It seems as if the Vivian Girls are trying to move away from the two-to-three minute blasts of garage pop they’d previously released on their self-titled 2008 debut and 2009’s Everything Goes Wrong, for better and for worse. On Vivian Girls, the fuzzy, girl-group meets punk simplicity of songs like “Wild Eyes” and “Where Do You Run To” couldn’t be topped. They were concise packages of fun, energetic music and hooks. This was also a curse, though, as a handful of the tracks read like half-baked attempts at the success that the other handful pulled off. The following year’s record was a similarly mixed bag, where one track, the excellent “Out for the Sun”, even pushed over the four-minute mark. Since then, the trio moved into side project territory (La Sera, The Babies) without breaking much new ground. They don’t seem to be going any deeper here on their latest effort, Share the Joy, either. While they’ve scooted out the minutes some, this album remains another mixed bag of take it or leave it tracks.
“The Other Girls” opens the record, perhaps slyly acknowledging the trend of female-fronted fuzz-rock bands that sprang up around them, or more likely primarily establishing themselves as different from the conceptual “girl” as identity. “I don’t want to lie like the other girls/don’t want to try, try, try like the other girls,” Cassie Ramone sings over a languishing, down-tempo rhythm. The last few minutes of the song, though still slow, crackle with life after that non-descript start. The vocal line turns into a group-sung “la la” sort of melody, while guitar solos flow like sharp waves. “Heard You Say” follows and the intensity again seems to lack, but the sly, Mamas and the Papas style chord-changing, multi-part harmonies on the chorus more than make up for that.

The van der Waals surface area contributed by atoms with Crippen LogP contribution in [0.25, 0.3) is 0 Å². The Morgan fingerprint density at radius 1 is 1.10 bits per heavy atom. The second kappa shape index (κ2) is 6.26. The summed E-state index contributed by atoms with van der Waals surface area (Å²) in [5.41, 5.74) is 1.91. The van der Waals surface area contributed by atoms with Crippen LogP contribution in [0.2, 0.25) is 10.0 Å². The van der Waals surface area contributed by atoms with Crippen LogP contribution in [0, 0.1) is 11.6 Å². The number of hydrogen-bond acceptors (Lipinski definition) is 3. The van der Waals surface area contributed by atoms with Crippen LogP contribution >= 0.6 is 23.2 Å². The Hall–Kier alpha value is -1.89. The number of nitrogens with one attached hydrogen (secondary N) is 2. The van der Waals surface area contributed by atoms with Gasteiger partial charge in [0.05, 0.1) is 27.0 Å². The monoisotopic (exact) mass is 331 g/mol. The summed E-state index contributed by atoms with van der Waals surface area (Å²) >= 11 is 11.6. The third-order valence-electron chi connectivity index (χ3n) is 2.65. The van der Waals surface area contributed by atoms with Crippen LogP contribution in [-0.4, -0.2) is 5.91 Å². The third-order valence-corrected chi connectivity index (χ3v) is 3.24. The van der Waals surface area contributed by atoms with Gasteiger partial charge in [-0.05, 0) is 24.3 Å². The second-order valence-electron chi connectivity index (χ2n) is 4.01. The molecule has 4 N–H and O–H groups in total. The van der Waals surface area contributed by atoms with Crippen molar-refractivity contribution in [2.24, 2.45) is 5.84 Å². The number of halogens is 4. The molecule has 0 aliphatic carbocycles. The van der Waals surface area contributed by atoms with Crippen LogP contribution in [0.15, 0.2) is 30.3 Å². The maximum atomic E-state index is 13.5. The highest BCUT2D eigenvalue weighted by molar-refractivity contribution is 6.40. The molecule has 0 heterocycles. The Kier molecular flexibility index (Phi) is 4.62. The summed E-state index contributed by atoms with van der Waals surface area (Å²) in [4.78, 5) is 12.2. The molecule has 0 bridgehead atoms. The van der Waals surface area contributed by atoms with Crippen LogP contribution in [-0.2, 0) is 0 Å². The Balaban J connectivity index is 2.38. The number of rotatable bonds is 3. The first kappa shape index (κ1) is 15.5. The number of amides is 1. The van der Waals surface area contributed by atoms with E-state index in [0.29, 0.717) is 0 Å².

“Dance (If You Wanna)” is the first song that sounds like it could have come from the debut, relying on ultra-repetitive lyrics and simple, kicking drum patterns. “Lake House”, which is an older track, played live for a couple of years, also features a driving rhythm thanks to drummer Fiona Campbell dashing forward. “Trying to Pretend” relies on Campbell even more heavily with rapid snare rolls finding their match in thudding tom licks; as it unfolds, the song rings out like a marching anthem. Ramone and co-vocalist “Kickball” Katy Goodman slink through “Sixteen Ways”, a ramshackle, lightning bolt guitar solo piercing through layers of wailing vocals.
The Kim Gordon in “My Friend Goo”/Shangri-La’s “Leader of the Pack” drawl in the middle of “Take It As It Comes” reads like it came out of a textbook, while the soaring hooks of “Vanishing of Time” lopes by on Goodman’s lithe bass playing and Ramone’s deft guitar picking. “Death”, another previously released track, takes another turn at a narrative, spoken word intro, this time discussing a sweet lust for life, with the wordless backing harmonies unexpected and brilliantly cooing. Closing things out, “Light in Your Eyes” also tops six minutes, again relying on a long-form solo section to invest a sense of urgency in the tune. The almost Doors-y extended instrumental section even has an organ part, and some of the longest-held vocal “oh”s I’ve heard in a while.
While the addition of jammy solo sections definitely is an intriguing step, Share the Joy comes across like another Vivian Girls record, which has its positives, but also means they’re not changing a whole lot or molding much new material. Fans will find more solid tracks, but this probably won’t convince anyone who thought they were just one of those female-fronted rock bands, and nothing more.